Motion for leave to bring in a Bill (Standing Order No. 23).
I beg to move,
That leave be given to bring in a Bill to make provision for the purposes of increasing uptake of NHS Breast Screening Programme appointments, including in groups currently less likely to take up such appointments; to extend eligibility to that programme to persons at an increased risk of breast cancer because of their family history; and for connected purposes.
Last weekend saw Mothering Sunday, and for many of our constituents that meant a time to catch up with Mum and maybe have lunch, go for a walk or buy some flowers. My little ones did that for my wife. For some, however, Sunday was not a day for lunch, or a walk, or a catch-up; there were flowers, but they were dropped off at the churchyard or the crematorium, as they are every year, and that group included me, as it has for the past 19 years. I was in my late 20s, away on my stag do in Wales, when I got a phone call very early in the morning to say I needed to get home. My mother was in hospital at that point, with only one possible outcome. She passed away a few days later, five weeks before Susie and I got married. She was just 52 years old.
People say that events and our life before we enter this place shape how we approach some of our time here, and they are right. Colleagues here and constituents in Winchester and Chandler’s Ford know that breast cancer is an issue I am passionate about, and now they know why. For my first five years as an MP, I co-chaired the all-party group on breast cancer; then, in 2017, it was the privilege of my life to serve as the Cancer Minister. We said then, as we do now, that for cancer early diagnosis can be game-changing—cancer’s “magic key”, as it is often put.
Breast cancer is incredibly treatable if it is detected early: 98% of women who have the disease detected at stage 1 survive for at least five years after their diagnosis, and many go on to lead full lives. It is true that we have made huge progress on tackling cancer—indeed, survival rates have been increasing year on year for the past decade or more and have doubled in the last 40 years in the UK, thanks in large part to more cases being caught early. Our NHS breast screening programme is estimated to prevent 1,300 breast cancer deaths every year across the UK—but we need to go further. That is even more true today than it was pre-pandemic, given that, according to figures on NHS England’s latest cancer waiting times, there are nearly 9,000 women in England living with undiagnosed breast cancer due to the impact of covid. The pandemic has, to put it mildly, not helped our efforts to detect breast cancer earlier through screening.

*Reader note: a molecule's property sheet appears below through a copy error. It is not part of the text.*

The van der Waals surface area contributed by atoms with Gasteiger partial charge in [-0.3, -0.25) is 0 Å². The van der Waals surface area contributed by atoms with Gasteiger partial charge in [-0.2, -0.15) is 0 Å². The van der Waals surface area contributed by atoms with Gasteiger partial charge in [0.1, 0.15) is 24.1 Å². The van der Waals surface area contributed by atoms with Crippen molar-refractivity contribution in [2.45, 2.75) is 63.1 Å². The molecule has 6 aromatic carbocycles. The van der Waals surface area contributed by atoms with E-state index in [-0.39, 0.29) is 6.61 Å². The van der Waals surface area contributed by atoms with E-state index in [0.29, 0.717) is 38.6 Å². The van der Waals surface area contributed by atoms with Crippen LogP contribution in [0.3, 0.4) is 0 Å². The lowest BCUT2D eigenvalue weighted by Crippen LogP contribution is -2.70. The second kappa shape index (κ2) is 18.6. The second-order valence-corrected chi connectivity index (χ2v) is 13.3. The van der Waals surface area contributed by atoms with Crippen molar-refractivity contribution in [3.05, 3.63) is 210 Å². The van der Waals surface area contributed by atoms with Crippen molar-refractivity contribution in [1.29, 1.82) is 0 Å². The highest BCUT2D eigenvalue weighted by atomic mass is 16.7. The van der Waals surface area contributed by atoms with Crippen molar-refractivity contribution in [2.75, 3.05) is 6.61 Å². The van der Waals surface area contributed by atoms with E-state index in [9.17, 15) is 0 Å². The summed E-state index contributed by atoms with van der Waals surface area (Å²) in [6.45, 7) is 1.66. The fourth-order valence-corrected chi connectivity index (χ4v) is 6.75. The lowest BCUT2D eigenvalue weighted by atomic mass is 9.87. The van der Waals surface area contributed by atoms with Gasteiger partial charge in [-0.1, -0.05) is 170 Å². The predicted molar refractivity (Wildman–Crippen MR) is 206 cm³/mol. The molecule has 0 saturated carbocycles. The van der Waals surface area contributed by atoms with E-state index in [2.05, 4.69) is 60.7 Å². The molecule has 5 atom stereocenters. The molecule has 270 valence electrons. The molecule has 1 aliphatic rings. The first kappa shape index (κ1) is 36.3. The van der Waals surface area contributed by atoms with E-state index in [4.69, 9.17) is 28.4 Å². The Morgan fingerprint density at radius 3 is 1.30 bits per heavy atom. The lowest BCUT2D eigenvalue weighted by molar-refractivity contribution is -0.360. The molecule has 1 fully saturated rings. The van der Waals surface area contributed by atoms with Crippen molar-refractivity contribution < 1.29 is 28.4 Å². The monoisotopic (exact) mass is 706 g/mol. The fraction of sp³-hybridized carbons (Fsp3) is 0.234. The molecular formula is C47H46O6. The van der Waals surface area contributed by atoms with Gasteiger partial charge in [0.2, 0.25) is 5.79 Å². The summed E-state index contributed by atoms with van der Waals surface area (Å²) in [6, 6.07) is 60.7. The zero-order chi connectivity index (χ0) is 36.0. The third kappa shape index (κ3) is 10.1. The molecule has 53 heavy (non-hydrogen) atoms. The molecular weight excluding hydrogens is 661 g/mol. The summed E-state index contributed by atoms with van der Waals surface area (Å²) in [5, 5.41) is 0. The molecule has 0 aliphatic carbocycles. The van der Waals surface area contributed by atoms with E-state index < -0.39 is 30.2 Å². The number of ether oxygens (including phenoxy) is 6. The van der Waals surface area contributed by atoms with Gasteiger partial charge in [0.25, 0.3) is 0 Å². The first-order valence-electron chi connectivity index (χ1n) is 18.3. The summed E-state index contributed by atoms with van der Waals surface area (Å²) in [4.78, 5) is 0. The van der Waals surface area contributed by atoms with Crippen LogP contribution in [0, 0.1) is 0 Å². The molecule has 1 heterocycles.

I want to put on the record my thanks to the staff at Hampshire Hospitals and in breast screening centres across the UK. They have worked and continue to work tirelessly to pool and expand capacity so that catch-up appointments can be offered to women who were not screened while the programme was paused. Despite all the hard work, between April 2020 and March 2021, about 936,000 fewer women in England were screened for breast cancer compared with the previous year. Routine breast screening appointments were suspended in March 2020—a mistake we must never repeat—and restarted in the summer of that year, but we are far from fully recovered. The latest breast screening performance data for England shows that the percentage of women taking up their screening invitation within six months has reached an historic low of 62%—well below the national minimum standard of 70%. My fear is that this will be another terrible legacy of the pandemic, even after all the delayed screening invitations have been sent.